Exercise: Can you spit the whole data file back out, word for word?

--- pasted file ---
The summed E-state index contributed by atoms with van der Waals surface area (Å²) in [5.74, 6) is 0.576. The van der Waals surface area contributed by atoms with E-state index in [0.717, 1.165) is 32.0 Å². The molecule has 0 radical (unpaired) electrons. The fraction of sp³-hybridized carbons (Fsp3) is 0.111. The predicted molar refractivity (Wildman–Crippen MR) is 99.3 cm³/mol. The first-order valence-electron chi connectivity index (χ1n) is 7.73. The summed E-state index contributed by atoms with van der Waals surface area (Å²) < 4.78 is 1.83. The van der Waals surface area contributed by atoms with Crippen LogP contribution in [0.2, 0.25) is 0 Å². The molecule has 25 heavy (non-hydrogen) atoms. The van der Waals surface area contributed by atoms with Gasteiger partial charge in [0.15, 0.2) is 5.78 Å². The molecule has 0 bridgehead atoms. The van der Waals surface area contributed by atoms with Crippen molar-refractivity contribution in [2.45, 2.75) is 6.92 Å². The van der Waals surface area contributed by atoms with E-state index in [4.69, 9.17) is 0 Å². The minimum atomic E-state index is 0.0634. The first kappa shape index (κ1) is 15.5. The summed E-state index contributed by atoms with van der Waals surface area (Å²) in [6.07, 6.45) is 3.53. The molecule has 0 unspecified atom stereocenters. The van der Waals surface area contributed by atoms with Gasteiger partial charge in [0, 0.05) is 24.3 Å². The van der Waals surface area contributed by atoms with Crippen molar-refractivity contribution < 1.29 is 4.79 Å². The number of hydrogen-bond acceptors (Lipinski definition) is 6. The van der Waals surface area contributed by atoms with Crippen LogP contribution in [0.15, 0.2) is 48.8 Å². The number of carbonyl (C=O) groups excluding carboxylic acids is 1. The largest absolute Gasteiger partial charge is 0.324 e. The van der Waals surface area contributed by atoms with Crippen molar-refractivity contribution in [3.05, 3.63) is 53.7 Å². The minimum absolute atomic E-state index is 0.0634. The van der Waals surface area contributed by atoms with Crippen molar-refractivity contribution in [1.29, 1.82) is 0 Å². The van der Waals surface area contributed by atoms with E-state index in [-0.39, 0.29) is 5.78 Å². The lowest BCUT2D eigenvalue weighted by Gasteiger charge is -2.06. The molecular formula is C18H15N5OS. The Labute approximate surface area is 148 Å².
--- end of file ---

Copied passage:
The summed E-state index contributed by atoms with van der Waals surface area (Å²) in [5.74, 6) is 0.576. The van der Waals surface area contributed by atoms with E-state index in [0.717, 1.165) is 32.0 Å². The molecule has 0 radical (unpaired) electrons. The fraction of sp³-hybridized carbons (Fsp3) is 0.111. The predicted molar refractivity (Wildman–Crippen MR) is 99.3 cm³/mol. The first-order valence-electron chi connectivity index (χ1n) is 7.73. The summed E-state index contributed by atoms with van der Waals surface area (Å²) < 4.78 is 1.83. The van der Waals surface area contributed by atoms with Crippen LogP contribution in [0.2, 0.25) is 0 Å². The molecule has 25 heavy (non-hydrogen) atoms. The van der Waals surface area contributed by atoms with Gasteiger partial charge in [0.15, 0.2) is 5.78 Å². The molecule has 0 bridgehead atoms. The van der Waals surface area contributed by atoms with Crippen molar-refractivity contribution in [2.45, 2.75) is 6.92 Å². The van der Waals surface area contributed by atoms with E-state index in [4.69, 9.17) is 0 Å². The minimum atomic E-state index is 0.0634. The first kappa shape index (κ1) is 15.5. The summed E-state index contributed by atoms with van der Waals surface area (Å²) in [6.07, 6.45) is 3.53. The molecule has 0 unspecified atom stereocenters. The van der Waals surface area contributed by atoms with Gasteiger partial charge in [0, 0.05) is 24.3 Å². The van der Waals surface area contributed by atoms with Crippen molar-refractivity contribution < 1.29 is 4.79 Å². The number of hydrogen-bond acceptors (Lipinski definition) is 6. The van der Waals surface area contributed by atoms with Crippen LogP contribution in [0.15, 0.2) is 48.8 Å². The number of carbonyl (C=O) groups excluding carboxylic acids is 1. The largest absolute Gasteiger partial charge is 0.324 e. The van der Waals surface area contributed by atoms with Crippen molar-refractivity contribution in [3.05, 3.63) is 53.7 Å². The minimum absolute atomic E-state index is 0.0634. The van der Waals surface area contributed by atoms with Crippen molar-refractivity contribution in [1.29, 1.82) is 0 Å². The van der Waals surface area contributed by atoms with E-state index in [-0.39, 0.29) is 5.78 Å². The lowest BCUT2D eigenvalue weighted by Gasteiger charge is -2.06. The molecular formula is C18H15N5OS. The Labute approximate surface area is 148 Å².